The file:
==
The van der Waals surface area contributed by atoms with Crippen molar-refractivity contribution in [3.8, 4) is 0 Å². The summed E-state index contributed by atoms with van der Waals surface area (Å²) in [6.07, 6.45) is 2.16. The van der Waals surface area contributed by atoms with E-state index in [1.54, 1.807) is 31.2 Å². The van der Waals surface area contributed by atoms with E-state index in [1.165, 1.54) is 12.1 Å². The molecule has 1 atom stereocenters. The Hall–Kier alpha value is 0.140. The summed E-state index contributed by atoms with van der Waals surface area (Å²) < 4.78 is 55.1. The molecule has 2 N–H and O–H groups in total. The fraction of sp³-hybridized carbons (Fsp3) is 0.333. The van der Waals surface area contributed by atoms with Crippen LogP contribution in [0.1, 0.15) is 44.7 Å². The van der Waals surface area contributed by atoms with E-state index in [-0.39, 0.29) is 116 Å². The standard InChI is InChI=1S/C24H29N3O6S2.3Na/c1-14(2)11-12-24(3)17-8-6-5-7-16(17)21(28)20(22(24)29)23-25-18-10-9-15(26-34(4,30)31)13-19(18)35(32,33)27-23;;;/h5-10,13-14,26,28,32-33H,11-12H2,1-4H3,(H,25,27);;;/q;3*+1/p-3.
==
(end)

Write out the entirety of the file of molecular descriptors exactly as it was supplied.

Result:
The van der Waals surface area contributed by atoms with Crippen molar-refractivity contribution in [3.8, 4) is 0 Å². The summed E-state index contributed by atoms with van der Waals surface area (Å²) in [6.07, 6.45) is 2.16. The van der Waals surface area contributed by atoms with E-state index in [1.54, 1.807) is 31.2 Å². The van der Waals surface area contributed by atoms with E-state index in [1.165, 1.54) is 12.1 Å². The molecule has 1 atom stereocenters. The Hall–Kier alpha value is 0.140. The summed E-state index contributed by atoms with van der Waals surface area (Å²) < 4.78 is 55.1. The molecule has 2 N–H and O–H groups in total. The fraction of sp³-hybridized carbons (Fsp3) is 0.333. The van der Waals surface area contributed by atoms with Crippen LogP contribution in [0.1, 0.15) is 44.7 Å². The van der Waals surface area contributed by atoms with E-state index in [-0.39, 0.29) is 116 Å². The standard InChI is InChI=1S/C24H29N3O6S2.3Na/c1-14(2)11-12-24(3)17-8-6-5-7-16(17)21(28)20(22(24)29)23-25-18-10-9-15(26-34(4,30)31)13-19(18)35(32,33)27-23;;;/h5-10,13-14,26,28,32-33H,11-12H2,1-4H3,(H,25,27);;;/q;3*+1/p-3.